In the 31-page undercover report, labor advocacy group China Labor Watch outlines a number of alleged abuses including underage workers, physical abuse and excessive overtime at HEG's mainland China facility, reports Laptop Magazine.
In response, Samsung issued the following statement:
Samsung Electronics has conducted two separate on-site inspections on HEG?s working conditions this year but found no irregularities on those occasions. Given the report, we will conduct another field survey at the earliest possible time to ensure our previous inspections have been based on full information and to take appropriate measures to correct any problems that may surface. Samsung Electronics is a company held to the highest standards of working conditions and we try to maintain that at our facilities and the facilities of partner companies around the world.
According to China Labor Watch, HEG's factory is responsible for manufacturing Samsung smartphones, MP3 players and audio components, among other products.
Photo of alleged child workers at Samsung manufacturer HEG. | Source: China Labor Watch
The report breaks down alleged offenses by category:
- Child Labor Abuse
"Based on our investigation, there are around 2,000 workers in HEG currently. During the summer and winter vacation, a rise in student workers can be easily observed. During these periods, student workers may constitute more than 80% of the factory workforce, 20% higher than usual. Based on our investigation and the appearance of these student workers, most of them are under 18, and they receive not a bit of special protection from the factory."
According to the report, child workers are hired due to "slack internal supervision mechanisms" involving the checking of IDs, while some of the blame falls on vocational school teachers who take advantage of the loophole "to serve their own interests." It is unclear if the educators get a cut of their students' wages or are rewarded by the factory for supplying workers. The report goes on to list the names of child workers investigated.
- Hiring Discrimination
The report claims female applicants to HEG must be between the ages of 16 and 30 while males are subject to unwritten rules barring those with tattoos, long hair or disabilities.
- Excessive Overtime
Factory stipulations mandate a five-day workweek with an eight-hour workday, but the report alleges the system actually breaks down to 11 hours a day for six days a week. Overtime is required.
- Labor Contracts, Wage Rates, Reward and Punishment System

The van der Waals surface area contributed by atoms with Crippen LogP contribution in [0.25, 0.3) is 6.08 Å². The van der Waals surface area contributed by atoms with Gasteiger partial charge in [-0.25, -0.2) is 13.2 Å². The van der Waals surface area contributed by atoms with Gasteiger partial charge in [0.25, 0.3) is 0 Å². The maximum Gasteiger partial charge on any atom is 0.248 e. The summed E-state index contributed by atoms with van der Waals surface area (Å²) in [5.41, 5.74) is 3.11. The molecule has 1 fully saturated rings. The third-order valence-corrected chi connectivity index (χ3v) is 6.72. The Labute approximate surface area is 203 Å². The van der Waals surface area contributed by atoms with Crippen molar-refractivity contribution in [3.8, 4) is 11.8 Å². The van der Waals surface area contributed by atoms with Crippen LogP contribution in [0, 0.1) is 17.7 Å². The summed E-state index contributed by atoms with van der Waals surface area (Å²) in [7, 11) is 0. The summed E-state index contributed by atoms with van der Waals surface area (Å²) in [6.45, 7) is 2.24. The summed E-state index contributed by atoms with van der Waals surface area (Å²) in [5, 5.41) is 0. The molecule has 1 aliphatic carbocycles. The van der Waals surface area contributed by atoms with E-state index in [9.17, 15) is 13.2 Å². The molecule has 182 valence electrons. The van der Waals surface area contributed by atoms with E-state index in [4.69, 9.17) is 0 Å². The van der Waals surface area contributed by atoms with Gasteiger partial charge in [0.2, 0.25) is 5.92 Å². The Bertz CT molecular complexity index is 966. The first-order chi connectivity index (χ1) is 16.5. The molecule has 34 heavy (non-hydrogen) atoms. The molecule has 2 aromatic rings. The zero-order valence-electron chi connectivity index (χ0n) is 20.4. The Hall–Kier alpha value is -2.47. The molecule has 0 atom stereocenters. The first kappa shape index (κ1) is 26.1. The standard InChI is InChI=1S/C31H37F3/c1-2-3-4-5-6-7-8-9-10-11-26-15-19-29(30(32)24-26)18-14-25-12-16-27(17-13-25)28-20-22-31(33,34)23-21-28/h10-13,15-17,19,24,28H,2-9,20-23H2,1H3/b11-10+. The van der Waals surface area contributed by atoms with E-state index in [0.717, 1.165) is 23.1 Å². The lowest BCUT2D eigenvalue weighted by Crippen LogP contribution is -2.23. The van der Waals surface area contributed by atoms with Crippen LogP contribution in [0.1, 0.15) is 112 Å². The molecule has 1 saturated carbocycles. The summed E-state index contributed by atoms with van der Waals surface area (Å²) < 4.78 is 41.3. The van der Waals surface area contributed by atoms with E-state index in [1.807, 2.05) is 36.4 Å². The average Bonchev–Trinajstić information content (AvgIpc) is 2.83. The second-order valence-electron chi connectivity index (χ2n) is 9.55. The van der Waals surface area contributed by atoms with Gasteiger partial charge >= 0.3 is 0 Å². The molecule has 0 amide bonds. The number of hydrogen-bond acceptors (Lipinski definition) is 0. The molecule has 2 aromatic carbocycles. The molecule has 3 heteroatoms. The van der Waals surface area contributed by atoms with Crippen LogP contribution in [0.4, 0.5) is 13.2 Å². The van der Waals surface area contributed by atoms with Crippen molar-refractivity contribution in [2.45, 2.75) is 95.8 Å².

HEG allegedly asks employees to sign two labor contracts but does not furnish the worker with a copy and fails to inform them of rights, benefits and wages. An award and punishment system is also said to be in effect, though the advocacy group claims HEG never rewards employees and "punishes them for reporting defects." These fines run up to $79 for each offense.
- Appalling Cafeteria and Dormitory Conditions
Meals are provided in the cafeteria though no subsidy exists for those workers who choose to eat on their own. Work hours and cafeteria hours are sometimes incongruent and workers may only be able to eat once but will be charged for the entire day.
Prior to June 2012, workers who chose not to live in the on-site dormitories would receive a $16 per month subsidy due to space constraints, however that structure has been terminated as the company moved to a larger location.
- Lack of Safety Education and Labor Protection
China Labor Watch notes that employees interviewed were not familiar with environment, health and safety protocols despite being sent to work safety training.
"The main chemical that workers are exposed to while working is ethyl alcohol. They only have one opportunity per day to get new protective gloves from the supervisor if the gloves are worn out."
High temperatures within the factory are also an issue.
Samsung maintains the HEG factory passed muster in a recent audit, but the company plans to investigate further.
Chinese factory working conditions has become a hot-button topic, with much of the controversy directed at Apple and its manufacturing partner Foxconn. An expos? monologue from orator Mike Daisey sparked concerns over child labor abuse at Foxconn's factories in mainland China, though the piece was later deemed false. At the request of Apple, a subsequent independent audit found the plants to be "first class," though some issues pertaining to workplace conditions had yet to be addressed. It was announced in May that Apple would initially be sharing the cost with Foxconn to improve the factories.